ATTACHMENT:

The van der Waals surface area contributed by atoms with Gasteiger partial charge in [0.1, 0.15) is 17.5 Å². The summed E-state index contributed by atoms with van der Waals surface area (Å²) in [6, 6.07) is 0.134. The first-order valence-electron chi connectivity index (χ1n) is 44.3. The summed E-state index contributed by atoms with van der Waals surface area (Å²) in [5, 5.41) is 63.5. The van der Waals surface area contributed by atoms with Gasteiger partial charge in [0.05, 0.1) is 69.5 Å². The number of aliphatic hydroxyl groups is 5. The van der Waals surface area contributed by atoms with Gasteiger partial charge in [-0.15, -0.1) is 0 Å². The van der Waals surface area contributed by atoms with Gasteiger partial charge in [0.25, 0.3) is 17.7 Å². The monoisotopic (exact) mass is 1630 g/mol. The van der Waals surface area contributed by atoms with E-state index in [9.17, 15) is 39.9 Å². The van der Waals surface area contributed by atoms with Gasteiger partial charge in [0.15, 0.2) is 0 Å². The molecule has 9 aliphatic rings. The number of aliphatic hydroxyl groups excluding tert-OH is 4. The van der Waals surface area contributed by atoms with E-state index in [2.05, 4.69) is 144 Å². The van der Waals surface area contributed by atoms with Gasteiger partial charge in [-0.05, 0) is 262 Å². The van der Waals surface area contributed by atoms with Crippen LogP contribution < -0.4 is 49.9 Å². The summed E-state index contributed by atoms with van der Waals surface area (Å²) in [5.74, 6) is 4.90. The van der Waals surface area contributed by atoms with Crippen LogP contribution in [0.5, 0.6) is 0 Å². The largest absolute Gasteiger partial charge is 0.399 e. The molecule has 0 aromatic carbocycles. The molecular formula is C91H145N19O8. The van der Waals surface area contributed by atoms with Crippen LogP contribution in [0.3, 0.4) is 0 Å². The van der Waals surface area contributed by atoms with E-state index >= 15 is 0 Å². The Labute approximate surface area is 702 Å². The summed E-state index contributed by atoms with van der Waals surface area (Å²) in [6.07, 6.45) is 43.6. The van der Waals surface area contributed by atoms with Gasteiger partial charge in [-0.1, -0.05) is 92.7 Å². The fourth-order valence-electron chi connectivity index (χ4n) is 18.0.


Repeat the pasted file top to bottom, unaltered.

The van der Waals surface area contributed by atoms with Gasteiger partial charge in [0.1, 0.15) is 17.5 Å². The summed E-state index contributed by atoms with van der Waals surface area (Å²) in [6, 6.07) is 0.134. The first-order valence-electron chi connectivity index (χ1n) is 44.3. The summed E-state index contributed by atoms with van der Waals surface area (Å²) in [5, 5.41) is 63.5. The van der Waals surface area contributed by atoms with Gasteiger partial charge in [0.05, 0.1) is 69.5 Å². The number of aliphatic hydroxyl groups is 5. The van der Waals surface area contributed by atoms with Gasteiger partial charge in [-0.15, -0.1) is 0 Å². The van der Waals surface area contributed by atoms with Gasteiger partial charge in [0.25, 0.3) is 17.7 Å². The monoisotopic (exact) mass is 1630 g/mol. The van der Waals surface area contributed by atoms with E-state index in [9.17, 15) is 39.9 Å². The van der Waals surface area contributed by atoms with Gasteiger partial charge in [0.15, 0.2) is 0 Å². The molecule has 9 aliphatic rings. The number of aliphatic hydroxyl groups excluding tert-OH is 4. The van der Waals surface area contributed by atoms with E-state index in [2.05, 4.69) is 144 Å². The van der Waals surface area contributed by atoms with Gasteiger partial charge in [-0.05, 0) is 262 Å². The van der Waals surface area contributed by atoms with Crippen LogP contribution < -0.4 is 49.9 Å². The summed E-state index contributed by atoms with van der Waals surface area (Å²) in [5.74, 6) is 4.90. The van der Waals surface area contributed by atoms with Crippen LogP contribution in [0.5, 0.6) is 0 Å². The largest absolute Gasteiger partial charge is 0.399 e. The molecule has 0 aromatic carbocycles. The molecular formula is C91H145N19O8. The van der Waals surface area contributed by atoms with Crippen LogP contribution in [0.3, 0.4) is 0 Å². The van der Waals surface area contributed by atoms with E-state index >= 15 is 0 Å². The Labute approximate surface area is 702 Å². The summed E-state index contributed by atoms with van der Waals surface area (Å²) in [6.07, 6.45) is 43.6. The van der Waals surface area contributed by atoms with Gasteiger partial charge in [-0.1, -0.05) is 92.7 Å². The fourth-order valence-electron chi connectivity index (χ4n) is 18.0.